In Bospolder-Tussendijken, work on BoTu Energy District started at the end of 2017. Together with the City of Rotterdam, the Delfshaven Cooperative, the Havensteder Housing Association, and a growing number of local partners, the IABR is working on a strategy for BoTu in which the energy transition is also used for the social agenda of the neighborhood: How can added value be generated for all residents?
picture by Frank Hanswijk
In Bospolder-Tussendijken, many people are not concerned with the energy transition – no matter how important it is –, but with their own survival. They care about good education, work, decent incomes, good health care, and a clean and safe neighborhood in which they can and want to live, even as they age. This characterizes the challenge: Can a radical energy transition also help the people in BoTu achieve their goals? Can the energy transition be a lever for the creation of a resilient BoTu, a safe, clean, inclusive neighborhood with opportunities for all and with residents that are able to cope with the externally caused impact of the transition?
picture: Frank Hanswijk
Local Energy in BoTu
Although BoTu is vulnerable, hardly any other neighborhood in Rotterdam can boast as much private initiative: new forms of local democracy, countless young entrepreneurs in maker spaces and all kinds of cooperatives that know how to enter into smart collaborations with more established institutions. BoTu, therefore, seems to comprise the fertile ground necessary for the development of prospects for action that the neighborhood itself can implement to realize the energy transition and later reap the benefits.
The first edition of IABR–2018+2020–THE MISSING LINK, in the spring of 2018, was all about working toward these prospects for action. It involved research by design, debates, and expert meetings, but also workshops in the neighborhood that explored concrete cases. In addition, an accessible program for awareness and activation was set up.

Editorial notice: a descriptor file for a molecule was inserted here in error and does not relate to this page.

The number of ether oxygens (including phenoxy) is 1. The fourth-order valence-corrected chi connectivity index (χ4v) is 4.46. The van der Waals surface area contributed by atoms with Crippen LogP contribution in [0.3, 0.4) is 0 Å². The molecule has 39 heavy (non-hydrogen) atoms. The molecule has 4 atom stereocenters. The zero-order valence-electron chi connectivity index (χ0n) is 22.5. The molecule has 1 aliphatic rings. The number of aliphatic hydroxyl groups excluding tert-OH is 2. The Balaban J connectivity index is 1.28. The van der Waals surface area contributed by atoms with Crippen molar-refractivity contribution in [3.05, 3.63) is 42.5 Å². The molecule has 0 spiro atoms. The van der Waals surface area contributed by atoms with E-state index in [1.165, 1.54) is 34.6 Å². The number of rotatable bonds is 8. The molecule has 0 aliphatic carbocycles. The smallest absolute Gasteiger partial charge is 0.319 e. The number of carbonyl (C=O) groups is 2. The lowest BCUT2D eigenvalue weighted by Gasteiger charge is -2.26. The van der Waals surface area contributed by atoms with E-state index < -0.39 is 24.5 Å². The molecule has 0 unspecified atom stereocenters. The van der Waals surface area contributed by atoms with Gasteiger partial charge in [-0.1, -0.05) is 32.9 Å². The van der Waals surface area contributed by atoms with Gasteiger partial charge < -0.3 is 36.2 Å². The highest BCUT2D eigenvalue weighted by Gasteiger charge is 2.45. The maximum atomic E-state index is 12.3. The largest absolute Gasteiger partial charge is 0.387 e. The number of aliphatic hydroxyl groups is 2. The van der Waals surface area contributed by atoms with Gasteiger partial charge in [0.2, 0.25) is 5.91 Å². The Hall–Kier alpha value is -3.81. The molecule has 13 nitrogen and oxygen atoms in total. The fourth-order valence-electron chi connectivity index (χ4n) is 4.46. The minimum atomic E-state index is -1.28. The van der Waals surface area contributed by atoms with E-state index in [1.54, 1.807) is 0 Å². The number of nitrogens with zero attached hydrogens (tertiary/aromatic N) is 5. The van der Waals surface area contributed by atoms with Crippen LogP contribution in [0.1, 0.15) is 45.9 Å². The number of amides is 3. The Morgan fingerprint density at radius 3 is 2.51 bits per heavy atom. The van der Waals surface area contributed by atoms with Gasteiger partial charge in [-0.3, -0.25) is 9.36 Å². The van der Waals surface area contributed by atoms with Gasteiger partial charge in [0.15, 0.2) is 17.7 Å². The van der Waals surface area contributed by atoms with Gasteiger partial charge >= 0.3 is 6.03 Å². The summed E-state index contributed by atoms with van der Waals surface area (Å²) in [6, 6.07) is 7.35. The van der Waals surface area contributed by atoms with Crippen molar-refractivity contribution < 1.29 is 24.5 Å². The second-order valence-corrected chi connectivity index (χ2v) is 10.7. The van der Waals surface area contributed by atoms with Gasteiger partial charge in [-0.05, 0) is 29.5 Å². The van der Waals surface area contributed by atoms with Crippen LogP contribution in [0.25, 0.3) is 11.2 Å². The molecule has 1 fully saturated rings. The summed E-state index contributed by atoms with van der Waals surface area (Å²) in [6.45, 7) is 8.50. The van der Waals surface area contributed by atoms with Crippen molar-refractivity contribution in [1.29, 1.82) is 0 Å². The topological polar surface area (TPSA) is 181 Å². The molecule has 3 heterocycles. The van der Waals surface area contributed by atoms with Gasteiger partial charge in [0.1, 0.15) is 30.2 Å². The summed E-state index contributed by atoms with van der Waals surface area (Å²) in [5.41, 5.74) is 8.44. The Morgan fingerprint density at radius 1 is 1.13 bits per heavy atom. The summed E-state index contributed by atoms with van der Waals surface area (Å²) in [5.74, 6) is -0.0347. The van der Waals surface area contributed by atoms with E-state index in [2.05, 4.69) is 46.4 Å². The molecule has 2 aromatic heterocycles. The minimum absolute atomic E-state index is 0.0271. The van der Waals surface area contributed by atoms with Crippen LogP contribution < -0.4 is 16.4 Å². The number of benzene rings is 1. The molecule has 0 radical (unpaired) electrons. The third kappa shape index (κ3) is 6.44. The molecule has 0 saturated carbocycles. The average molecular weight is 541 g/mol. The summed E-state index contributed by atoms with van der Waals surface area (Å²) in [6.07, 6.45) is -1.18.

In the summer of 2018, Rotterdam’s newly elected Municipal Executive designated BoTu one of the first neighborhoods to become gas free in the coming years, in a process embedded in an integrated sustainable area approach. This means that the matter is considered urgent and, very importantly, that the plans will likely be implemented. In addition, Mayor Aboutaleb has asked the neighborhood to come up with a plan to bring BoTu, which is lagging behind socioeconomically, to the average level of Rotterdam in the next ten years. A broad coalition is now working on Resilient BoTu 2028. In short: these are serious dynamics concerning both energy transition and its connection with major social challenges.
picture by Frank Hanswijk
Over the next two years, on to the 2020 Biennale, we will work with all stakeholders in BoTu on implementation-oriented projects. We will draw up a plan for the district, design concrete solutions together with the residents and thus also develop skills in the neighborhood to ensure that when the work actually starts after 2020, BoTu will be able to own the energy transition. After all, the energy transition can only succeed if it is widely embraced and starts from the logic of the local residents. Only then will the energy transition actually become an inclusive urban project, aimed at maximizing social added value.
Resilient School De Dakparkschool
The Board of Governors of the BOOR Foundation intends to turn primary school De Dakparkschool (formerly primary school De Boog) into BoTu’s first Resilient School. This is just one example of the way the energy transition is actually appropriated by the neighborhood, in this case by seizing the opportunity to improve the school’s indoor climate and design a climate-proof schoolyard. The roof will be converted into a collective solar roof to produce energy for the local residents and, last but not least, the whole process is used to make pupils more climate conscious as lessons on resilience are integrated into the curriculum.
The Resilient School is one of the ‘first generation’ projects that together will turn Bospolder-Tussendijken into an energy district in the coming years. This strategy is meant to ensure that the energy transition not only actually takes place, but also provides added value to the neighborhood, to all residents, as this is crucial to ensure the public support for the energy transition in this vulnerable area.
Everything, then, comes together in BoTu: social challenges and climate objectives, global tasks and concrete local tasks, the long-term perspective and the implementation of concrete projects in the here and now. Together they will add up to one of Rotterdam’s first energy neighborhoods.
In Bospolder-Tussendijken, the IABR–Atelier Rotterdam works with a growing number of partners: the Delfshaven Cooperative, the City of Rotterdam (including: Urban development, Social Development, Resilient Rotterdam, Stadsmarinier), the Metropolitan Region Rotterdam The Hague, Havensteder, ERA Contour, Rebel, BOOR Foundation & De Dakparkschool, De Speeldernis, Rotterdam Academy of Architecture, Veldacademie and many more.